Statehouse

About the Statehouse
The Statehouse is situated on a 10-acre parcel of land that was donated by John Kerr, Lyne Starling, John Johnston and Alexander McLaughlin, four prominent landholders in the Franklinton area on the west side of the Scioto River. The initial design was arrived at through a design competition. Construction actively began on July 4, 1839 with the ceremonial laying of the cornerstone. The structure would be completed much later, in 1861. Prison labor from the Ohio Penitentiary was used to construct the foundation and ground floors of the building. Objections from skilled tradesman, who felt they were losing out on good-paying jobs, brought about changes in hiring practices for the remainder of the construction.

 

Architecture
The Statehouse is built in the Greek Revival style, a type of design based on the buildings of Ancient Greece and very popular in the U.S. from 1820 through the early 1860s. Because the city-states of Ancient Greece were the birthplace of democracy, the style had great meaning in the young American republic. Greek Revival was simple and straightforward and looked nothing at all like the Gothic Revival buildings popular in Europe at the same period. The broad horizontal mass of the building and the even and regular rows of columns resemble such buildings as the Parthenon in Athens. It is a masonry building, consisting largely of Columbus limestone.

 

The limestone was taken from a quarry on the west banks of the Scioto River. The stone of the Statehouse foundation is more than 18 feet deep. During the course of the Statehouse's construction, 22 years would pass, but it would not be a period of non-stop work. Construction would cease during the harsh winter months, and as the project would exceed its budget, there would often be halts in construction as new funding was arranged. The longest gap in construction came about when the legislation making Columbus the state capitol was due to expire. There was a eight-year lapse in the building of the Statehouse from 1840-1848. The completed basement and foundations were actually filled in with soil and Capitol Square was used as a pasture.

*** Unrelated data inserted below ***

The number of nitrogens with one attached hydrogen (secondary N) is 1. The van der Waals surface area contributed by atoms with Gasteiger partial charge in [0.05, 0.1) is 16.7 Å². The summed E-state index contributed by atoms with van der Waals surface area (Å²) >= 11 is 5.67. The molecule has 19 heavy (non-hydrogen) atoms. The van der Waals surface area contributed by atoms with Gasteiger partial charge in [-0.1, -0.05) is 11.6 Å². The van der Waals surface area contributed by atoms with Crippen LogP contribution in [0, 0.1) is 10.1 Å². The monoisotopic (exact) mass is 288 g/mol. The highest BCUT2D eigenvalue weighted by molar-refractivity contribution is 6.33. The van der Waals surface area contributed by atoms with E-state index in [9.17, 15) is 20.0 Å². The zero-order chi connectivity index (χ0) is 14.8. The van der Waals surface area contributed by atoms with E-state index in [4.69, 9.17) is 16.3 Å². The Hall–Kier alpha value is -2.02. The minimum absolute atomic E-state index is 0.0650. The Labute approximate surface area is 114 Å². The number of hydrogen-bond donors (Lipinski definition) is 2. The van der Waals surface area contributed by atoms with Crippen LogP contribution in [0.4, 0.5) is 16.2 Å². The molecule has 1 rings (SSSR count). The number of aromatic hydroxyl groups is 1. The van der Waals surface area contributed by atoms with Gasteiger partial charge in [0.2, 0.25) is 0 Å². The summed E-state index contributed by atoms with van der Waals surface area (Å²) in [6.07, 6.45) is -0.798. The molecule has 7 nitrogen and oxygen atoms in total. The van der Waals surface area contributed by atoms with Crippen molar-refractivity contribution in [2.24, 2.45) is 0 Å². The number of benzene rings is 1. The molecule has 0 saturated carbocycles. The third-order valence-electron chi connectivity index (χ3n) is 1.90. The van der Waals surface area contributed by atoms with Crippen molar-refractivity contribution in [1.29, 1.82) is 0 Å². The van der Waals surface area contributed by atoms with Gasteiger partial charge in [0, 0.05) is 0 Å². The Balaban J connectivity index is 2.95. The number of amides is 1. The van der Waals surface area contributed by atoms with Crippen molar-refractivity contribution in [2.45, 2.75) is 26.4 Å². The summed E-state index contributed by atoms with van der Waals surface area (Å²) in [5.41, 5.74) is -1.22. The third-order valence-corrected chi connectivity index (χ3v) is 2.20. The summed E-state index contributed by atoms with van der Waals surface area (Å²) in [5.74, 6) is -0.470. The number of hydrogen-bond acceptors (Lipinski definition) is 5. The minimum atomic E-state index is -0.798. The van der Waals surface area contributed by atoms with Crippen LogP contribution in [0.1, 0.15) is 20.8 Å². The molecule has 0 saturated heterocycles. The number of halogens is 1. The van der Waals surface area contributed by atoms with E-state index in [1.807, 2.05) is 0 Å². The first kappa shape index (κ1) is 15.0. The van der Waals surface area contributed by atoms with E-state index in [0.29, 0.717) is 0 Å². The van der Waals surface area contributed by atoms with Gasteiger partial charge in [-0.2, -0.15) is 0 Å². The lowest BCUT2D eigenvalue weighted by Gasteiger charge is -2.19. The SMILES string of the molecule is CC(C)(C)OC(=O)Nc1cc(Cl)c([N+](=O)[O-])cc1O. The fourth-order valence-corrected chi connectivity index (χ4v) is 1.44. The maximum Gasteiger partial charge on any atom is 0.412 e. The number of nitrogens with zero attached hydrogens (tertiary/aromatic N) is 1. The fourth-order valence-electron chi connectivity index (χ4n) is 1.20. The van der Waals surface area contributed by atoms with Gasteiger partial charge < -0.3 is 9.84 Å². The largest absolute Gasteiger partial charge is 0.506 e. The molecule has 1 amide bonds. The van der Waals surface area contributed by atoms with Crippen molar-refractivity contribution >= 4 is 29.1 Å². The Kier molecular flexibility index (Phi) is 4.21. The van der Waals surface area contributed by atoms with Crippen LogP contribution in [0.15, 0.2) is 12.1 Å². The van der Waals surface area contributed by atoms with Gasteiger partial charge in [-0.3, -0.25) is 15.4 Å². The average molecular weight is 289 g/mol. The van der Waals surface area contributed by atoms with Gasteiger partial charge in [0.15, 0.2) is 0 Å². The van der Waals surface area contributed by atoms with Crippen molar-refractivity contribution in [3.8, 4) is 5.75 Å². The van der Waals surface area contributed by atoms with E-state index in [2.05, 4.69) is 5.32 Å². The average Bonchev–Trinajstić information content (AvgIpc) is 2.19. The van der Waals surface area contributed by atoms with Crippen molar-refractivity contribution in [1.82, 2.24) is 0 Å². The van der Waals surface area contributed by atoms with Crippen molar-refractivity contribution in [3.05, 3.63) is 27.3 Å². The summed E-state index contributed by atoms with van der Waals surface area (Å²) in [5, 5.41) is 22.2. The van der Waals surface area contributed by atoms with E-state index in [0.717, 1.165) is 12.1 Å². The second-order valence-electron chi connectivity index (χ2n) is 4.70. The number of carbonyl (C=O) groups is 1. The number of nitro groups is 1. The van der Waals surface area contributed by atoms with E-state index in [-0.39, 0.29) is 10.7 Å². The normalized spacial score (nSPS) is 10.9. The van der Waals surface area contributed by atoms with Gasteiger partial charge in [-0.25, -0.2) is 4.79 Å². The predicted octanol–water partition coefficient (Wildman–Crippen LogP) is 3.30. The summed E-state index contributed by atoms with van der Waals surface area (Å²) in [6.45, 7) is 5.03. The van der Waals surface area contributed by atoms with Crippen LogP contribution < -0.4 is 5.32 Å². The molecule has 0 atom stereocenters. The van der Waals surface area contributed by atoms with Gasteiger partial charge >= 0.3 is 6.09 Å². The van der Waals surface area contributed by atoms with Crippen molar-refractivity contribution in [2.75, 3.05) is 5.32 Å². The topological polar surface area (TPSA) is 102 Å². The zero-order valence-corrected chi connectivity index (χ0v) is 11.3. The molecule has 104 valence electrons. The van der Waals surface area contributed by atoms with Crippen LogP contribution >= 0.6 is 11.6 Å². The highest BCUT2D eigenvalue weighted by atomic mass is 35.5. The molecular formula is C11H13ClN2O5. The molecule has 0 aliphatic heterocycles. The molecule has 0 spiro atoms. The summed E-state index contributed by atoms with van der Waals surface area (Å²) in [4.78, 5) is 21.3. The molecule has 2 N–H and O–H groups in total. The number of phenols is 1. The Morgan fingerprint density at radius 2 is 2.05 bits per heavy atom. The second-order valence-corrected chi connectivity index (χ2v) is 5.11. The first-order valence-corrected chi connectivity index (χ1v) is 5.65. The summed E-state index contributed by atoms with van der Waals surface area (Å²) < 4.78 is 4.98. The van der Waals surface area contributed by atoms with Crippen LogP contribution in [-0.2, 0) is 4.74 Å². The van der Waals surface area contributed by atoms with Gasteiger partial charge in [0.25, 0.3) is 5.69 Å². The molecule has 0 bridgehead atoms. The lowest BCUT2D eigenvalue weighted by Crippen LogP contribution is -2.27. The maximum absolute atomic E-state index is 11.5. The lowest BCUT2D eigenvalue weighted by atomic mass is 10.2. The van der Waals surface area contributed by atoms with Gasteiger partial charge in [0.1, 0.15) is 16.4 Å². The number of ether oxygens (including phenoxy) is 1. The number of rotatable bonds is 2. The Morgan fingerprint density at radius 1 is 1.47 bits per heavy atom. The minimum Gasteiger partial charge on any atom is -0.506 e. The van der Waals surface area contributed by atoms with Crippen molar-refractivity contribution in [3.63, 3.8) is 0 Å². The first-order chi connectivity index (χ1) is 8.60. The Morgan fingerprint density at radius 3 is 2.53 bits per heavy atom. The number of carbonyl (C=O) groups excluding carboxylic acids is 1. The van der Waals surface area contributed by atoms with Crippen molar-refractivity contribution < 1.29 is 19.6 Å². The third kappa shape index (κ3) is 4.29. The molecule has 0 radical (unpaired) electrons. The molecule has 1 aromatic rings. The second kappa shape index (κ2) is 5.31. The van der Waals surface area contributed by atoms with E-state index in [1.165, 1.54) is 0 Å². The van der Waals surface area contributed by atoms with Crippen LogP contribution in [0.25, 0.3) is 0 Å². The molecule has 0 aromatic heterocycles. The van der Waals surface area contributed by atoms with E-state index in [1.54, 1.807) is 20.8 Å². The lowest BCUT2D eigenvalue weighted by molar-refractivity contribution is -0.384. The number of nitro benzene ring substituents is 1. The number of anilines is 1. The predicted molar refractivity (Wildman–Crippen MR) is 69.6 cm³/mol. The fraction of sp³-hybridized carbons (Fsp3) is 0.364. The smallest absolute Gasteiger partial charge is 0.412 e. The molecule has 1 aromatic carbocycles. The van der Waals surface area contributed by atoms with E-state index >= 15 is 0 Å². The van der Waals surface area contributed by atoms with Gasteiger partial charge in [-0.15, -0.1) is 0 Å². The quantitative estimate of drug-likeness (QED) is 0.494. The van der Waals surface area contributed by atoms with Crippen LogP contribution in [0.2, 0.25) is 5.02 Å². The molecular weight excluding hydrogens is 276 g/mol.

Architects
There would be five principle architects of the building, with contributions from several others, ultimately. The construction of the Statehouse is credited to the work of a group rather than a single individual. One of the most notable Statehouse architects was Ohio-born Nathan B. Kelley who lived and worked most of his life in Columbus. In contrast to the simple and straightforward exteriors of the building, Kelley used a great deal of ornament and detail on the building's interiors. Kelley took these steps because he felt an important building such as the Statehouse should look and feel imposing and impressive. He was fired because the commissioners overseeing the project felt that these extra flourishes were both too expensive and too lavish for the original design of the building.

 

It is worth noting, however, that Kelley was responsible for many of the architectural improvements of the Statehouse. It was Kelley who discovered that the Statehouse had been planned without any heating or ventilation system. He corrected this problem by building brick walls inside the building that he referred to as "air sewers" that would function like ductwork in a modern heating system, moving air throughout the building. The system is based on forced ventilation, which pushes air through the building, a common modern concept but ahead of its time in Kelley's day. The system was so efficient that attempts of "renovators" to seal off these ventilation ducts would be largely unsuccessful because the covers eventually blew off.

 

Historic Landmark
The Statehouse was opened to legislators and the public in 1857 when the House and Senate began meeting in their respective chambers and most of the executive offices were occupied. It was completed in 1861.The Statehouse has been designated a National Historic Landmark by the Secretary of the U.S. Department of the Interior. This honor recognizes the long history of the building and the continued role it will have in the life and lawmaking of the state of Ohio. During the restoration project, original graffiti sketched by some of the Ohio Penitentiary prisoners was uncovered. One sketch is a profile of a man's face with the word "Badger" scrawled above it. By searching records at the Ohio Historical Society, the restoration team was able to locate information about Ephraim Badger, who was imprisoned from 1846-1849 for burglary. His record states that he was pardoned in 1849 "for service to the state."